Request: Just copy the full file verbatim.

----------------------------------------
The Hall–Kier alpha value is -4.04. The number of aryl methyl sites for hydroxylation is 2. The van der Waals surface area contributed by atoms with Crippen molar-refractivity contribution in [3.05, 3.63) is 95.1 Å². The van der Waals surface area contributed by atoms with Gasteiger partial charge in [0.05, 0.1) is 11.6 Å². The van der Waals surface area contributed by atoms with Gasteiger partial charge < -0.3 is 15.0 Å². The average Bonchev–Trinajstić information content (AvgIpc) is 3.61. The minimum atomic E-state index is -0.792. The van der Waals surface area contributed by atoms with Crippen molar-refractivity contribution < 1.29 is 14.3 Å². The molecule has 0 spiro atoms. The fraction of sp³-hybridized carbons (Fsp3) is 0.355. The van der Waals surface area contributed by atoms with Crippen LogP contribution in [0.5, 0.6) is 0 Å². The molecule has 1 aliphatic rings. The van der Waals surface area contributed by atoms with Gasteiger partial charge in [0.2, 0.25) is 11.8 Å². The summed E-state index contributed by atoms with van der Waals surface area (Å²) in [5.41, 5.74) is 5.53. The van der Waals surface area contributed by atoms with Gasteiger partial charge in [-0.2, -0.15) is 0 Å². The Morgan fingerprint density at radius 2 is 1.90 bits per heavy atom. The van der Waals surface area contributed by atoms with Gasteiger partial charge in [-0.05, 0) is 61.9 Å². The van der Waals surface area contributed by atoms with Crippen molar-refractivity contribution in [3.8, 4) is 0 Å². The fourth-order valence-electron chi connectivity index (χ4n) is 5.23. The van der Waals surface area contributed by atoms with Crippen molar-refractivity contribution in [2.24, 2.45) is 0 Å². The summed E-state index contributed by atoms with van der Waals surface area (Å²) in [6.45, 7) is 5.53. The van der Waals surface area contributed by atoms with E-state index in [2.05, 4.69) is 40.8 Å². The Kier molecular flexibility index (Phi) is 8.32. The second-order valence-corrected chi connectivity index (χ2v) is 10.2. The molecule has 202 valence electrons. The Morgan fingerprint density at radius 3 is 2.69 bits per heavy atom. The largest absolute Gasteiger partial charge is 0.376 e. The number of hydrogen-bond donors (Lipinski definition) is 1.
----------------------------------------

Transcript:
The Hall–Kier alpha value is -4.04. The number of aryl methyl sites for hydroxylation is 2. The van der Waals surface area contributed by atoms with Crippen molar-refractivity contribution in [3.05, 3.63) is 95.1 Å². The van der Waals surface area contributed by atoms with Gasteiger partial charge in [0.05, 0.1) is 11.6 Å². The van der Waals surface area contributed by atoms with Gasteiger partial charge < -0.3 is 15.0 Å². The average Bonchev–Trinajstić information content (AvgIpc) is 3.61. The minimum atomic E-state index is -0.792. The van der Waals surface area contributed by atoms with Crippen molar-refractivity contribution < 1.29 is 14.3 Å². The molecule has 0 spiro atoms. The fraction of sp³-hybridized carbons (Fsp3) is 0.355. The van der Waals surface area contributed by atoms with Crippen LogP contribution in [0.5, 0.6) is 0 Å². The molecule has 1 aliphatic rings. The van der Waals surface area contributed by atoms with Gasteiger partial charge in [0.2, 0.25) is 11.8 Å². The summed E-state index contributed by atoms with van der Waals surface area (Å²) in [5.41, 5.74) is 5.53. The van der Waals surface area contributed by atoms with Gasteiger partial charge in [-0.2, -0.15) is 0 Å². The Morgan fingerprint density at radius 2 is 1.90 bits per heavy atom. The van der Waals surface area contributed by atoms with Gasteiger partial charge in [-0.05, 0) is 61.9 Å². The van der Waals surface area contributed by atoms with Crippen molar-refractivity contribution in [3.8, 4) is 0 Å². The fourth-order valence-electron chi connectivity index (χ4n) is 5.23. The van der Waals surface area contributed by atoms with Crippen molar-refractivity contribution in [2.24, 2.45) is 0 Å². The summed E-state index contributed by atoms with van der Waals surface area (Å²) in [6.45, 7) is 5.53. The van der Waals surface area contributed by atoms with E-state index in [2.05, 4.69) is 40.8 Å². The Kier molecular flexibility index (Phi) is 8.32. The second-order valence-corrected chi connectivity index (χ2v) is 10.2. The molecule has 202 valence electrons. The Morgan fingerprint density at radius 3 is 2.69 bits per heavy atom. The largest absolute Gasteiger partial charge is 0.376 e. The number of hydrogen-bond donors (Lipinski definition) is 1.